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Review of Dirty Dancing at Piccadilly Theatre

Dirty DancingMy guilty secret is that ‘Dirty Dancing‘ is my favourite film of all time, which is why I have always avoided seeing the musical – I was convinced it would spoil the film’s perfection for me. I have to say, this was not the case. The musical sticks strictly to the film, with most lines lifted directly from the film’s script, the characters looking almost identical, and the film set cleverly re-created through projection screens, which add a great deal of space and depth to the stage. Even down to the costumes, the film really is brought to life on stage, and the iconic choreography has not been changed – the final dance is beautifully intact to the last detail, the familiarity of which raised a huge roar from the enthusiastic audience.  It was quite special seeing that choreography performed live by the phenomenal dancers, who were thrilling to watch throughout, particularly Charlotte Gooch as Penny, whose performance was stunning.

Paul-Michael Jones as Johnny caused a disappointing shaking of heads between me and my friend upon his first appearance, as on first impression he simply wasn’t Patrick Swayze (to be fair, I don’t envy anyone trying to step into those shoes!), but he did quickly grow on us once we saw his superb dance skills. Although he did eventually seem to look the part, vocally he never really fitted the bill, with rather a high-pitched tone, and when matched with Jill Winternitz as Baby’s overly mature, confident vocal tone, the partnership had a slightly different dynamic to the pairing we’re used to.

In this vein, whilst the dancing was superb, I felt the acting from these principals was a little superficial, and I found myself filling in the gaps of how I was supposed to feel about them from my knowledge of the characters and storyline, as I didn’t feel I got below the surface of the characters from their performance. Add to this the fact that Baby’s lines were delivered at such speed that it seemed impossible to believe that the character could have had time to think the thought before speaking the words, I was left wishing I was being taken on the familiar journey more deeply.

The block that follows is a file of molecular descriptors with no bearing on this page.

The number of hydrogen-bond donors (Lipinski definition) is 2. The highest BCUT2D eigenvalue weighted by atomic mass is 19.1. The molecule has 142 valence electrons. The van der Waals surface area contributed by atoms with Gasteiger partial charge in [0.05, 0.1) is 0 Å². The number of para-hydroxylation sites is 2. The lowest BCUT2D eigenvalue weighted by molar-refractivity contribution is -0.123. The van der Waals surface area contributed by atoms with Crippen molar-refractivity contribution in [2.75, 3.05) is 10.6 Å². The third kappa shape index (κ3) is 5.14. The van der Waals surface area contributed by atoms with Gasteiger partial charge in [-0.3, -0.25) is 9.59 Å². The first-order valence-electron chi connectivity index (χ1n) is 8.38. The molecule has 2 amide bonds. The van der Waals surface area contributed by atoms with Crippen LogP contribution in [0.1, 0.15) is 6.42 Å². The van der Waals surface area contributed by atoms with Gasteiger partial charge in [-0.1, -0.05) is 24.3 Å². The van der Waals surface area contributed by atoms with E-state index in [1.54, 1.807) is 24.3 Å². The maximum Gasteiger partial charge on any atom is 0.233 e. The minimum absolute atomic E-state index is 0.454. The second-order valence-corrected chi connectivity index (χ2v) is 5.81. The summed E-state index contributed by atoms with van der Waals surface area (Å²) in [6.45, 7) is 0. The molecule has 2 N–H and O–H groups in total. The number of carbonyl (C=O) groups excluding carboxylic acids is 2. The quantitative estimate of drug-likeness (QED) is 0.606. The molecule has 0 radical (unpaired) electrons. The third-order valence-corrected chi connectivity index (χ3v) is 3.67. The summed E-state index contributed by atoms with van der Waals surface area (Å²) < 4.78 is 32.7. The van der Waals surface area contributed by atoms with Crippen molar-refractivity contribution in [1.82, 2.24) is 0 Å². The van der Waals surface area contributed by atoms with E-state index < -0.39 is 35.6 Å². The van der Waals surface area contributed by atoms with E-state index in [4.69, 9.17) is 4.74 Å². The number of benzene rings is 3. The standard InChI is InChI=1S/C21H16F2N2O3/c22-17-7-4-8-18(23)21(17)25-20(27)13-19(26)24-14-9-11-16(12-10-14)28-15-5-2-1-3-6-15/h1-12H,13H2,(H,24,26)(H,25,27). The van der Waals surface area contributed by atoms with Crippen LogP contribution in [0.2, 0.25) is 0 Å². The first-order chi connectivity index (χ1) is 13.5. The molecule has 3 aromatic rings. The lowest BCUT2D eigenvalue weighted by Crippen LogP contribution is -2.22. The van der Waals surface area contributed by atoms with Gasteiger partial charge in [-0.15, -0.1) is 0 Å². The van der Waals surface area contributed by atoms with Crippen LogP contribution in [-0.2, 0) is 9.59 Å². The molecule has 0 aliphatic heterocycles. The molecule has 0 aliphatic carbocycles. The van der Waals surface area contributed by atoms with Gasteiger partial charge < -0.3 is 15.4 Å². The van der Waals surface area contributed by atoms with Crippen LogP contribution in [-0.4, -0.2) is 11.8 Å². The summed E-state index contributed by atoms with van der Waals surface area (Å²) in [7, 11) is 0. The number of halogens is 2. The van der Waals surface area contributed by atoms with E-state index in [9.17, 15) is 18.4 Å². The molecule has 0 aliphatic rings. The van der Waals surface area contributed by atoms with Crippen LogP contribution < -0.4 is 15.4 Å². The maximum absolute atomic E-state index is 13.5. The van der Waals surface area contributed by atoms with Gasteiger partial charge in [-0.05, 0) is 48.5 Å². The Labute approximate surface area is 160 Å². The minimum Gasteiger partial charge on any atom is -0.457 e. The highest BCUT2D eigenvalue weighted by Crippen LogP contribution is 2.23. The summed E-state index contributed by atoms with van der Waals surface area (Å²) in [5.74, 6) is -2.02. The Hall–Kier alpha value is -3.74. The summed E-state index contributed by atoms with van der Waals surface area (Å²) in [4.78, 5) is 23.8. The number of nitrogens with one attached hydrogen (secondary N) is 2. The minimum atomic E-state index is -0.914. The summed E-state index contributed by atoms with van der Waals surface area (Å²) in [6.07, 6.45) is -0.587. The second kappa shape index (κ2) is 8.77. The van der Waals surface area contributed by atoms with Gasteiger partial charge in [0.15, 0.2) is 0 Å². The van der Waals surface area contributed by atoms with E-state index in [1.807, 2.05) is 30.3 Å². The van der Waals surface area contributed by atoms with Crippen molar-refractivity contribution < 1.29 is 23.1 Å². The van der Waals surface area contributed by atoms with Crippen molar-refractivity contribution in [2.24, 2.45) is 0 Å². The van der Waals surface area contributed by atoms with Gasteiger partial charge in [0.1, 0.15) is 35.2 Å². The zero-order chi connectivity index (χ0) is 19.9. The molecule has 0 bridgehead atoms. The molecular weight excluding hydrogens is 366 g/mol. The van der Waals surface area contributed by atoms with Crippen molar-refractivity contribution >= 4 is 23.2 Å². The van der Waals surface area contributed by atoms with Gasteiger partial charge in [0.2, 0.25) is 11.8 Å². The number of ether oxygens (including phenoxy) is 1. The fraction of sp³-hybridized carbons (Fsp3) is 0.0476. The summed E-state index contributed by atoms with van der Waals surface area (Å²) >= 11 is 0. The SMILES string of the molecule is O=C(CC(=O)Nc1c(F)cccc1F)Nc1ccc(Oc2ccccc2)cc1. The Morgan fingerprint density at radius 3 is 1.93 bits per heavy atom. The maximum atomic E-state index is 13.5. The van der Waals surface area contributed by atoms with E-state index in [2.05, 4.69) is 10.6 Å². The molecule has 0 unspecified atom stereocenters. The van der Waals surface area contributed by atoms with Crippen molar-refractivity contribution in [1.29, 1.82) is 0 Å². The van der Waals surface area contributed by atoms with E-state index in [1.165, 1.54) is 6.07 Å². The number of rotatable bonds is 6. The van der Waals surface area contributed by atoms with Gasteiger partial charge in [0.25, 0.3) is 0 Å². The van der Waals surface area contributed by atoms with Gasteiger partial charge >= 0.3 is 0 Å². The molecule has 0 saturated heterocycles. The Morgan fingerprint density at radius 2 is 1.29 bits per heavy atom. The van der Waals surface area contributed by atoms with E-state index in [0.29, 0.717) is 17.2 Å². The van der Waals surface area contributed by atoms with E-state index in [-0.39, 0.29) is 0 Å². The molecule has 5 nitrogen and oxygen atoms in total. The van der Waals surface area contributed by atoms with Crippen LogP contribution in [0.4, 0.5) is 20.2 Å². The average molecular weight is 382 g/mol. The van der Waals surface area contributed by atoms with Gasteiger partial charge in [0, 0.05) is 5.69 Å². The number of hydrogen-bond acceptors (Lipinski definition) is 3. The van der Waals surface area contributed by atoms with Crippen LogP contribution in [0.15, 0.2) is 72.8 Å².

My final gripe with the show was the fact that so little of it is sung live – to me a vital component of a musical. For most of the familiar musical numbers, we were hearing the actual film soundtrack played, with a small selection of numbers sung live by vocalists on standing microphones, almost extrinsic to the scene. The principal characters do not sing at all – a fact I suppose is inevitable considering the characters in the film do not sing – however I did wonder why I was hearing the soundtrack for so many numbers.

All that being said, despite myself I did enjoy the evening. Contrary to my expectations, I really did enjoy seeing my long-standing favourite film brought to life before my eyes, and there were lots of clever ways of bringing the familiar elements to the stage – you see the lake, the buildings, the fallen tree, everything. The famous ‘lift’ scene in the water provoked uproarious laughter from the audience, and although it did look rather hilarious, I’m not sure how else they could have done that scene live.

If you love the film and want to see some spectacular dancing, you won’t leave disappointed. I’m glad I’ve finally seen it.

Nikki Laurence @NikkiLaurenceMD

Piccadilly Theatre
16 Denman Street
London W1V 8DY

Wednesday 17th July 2013

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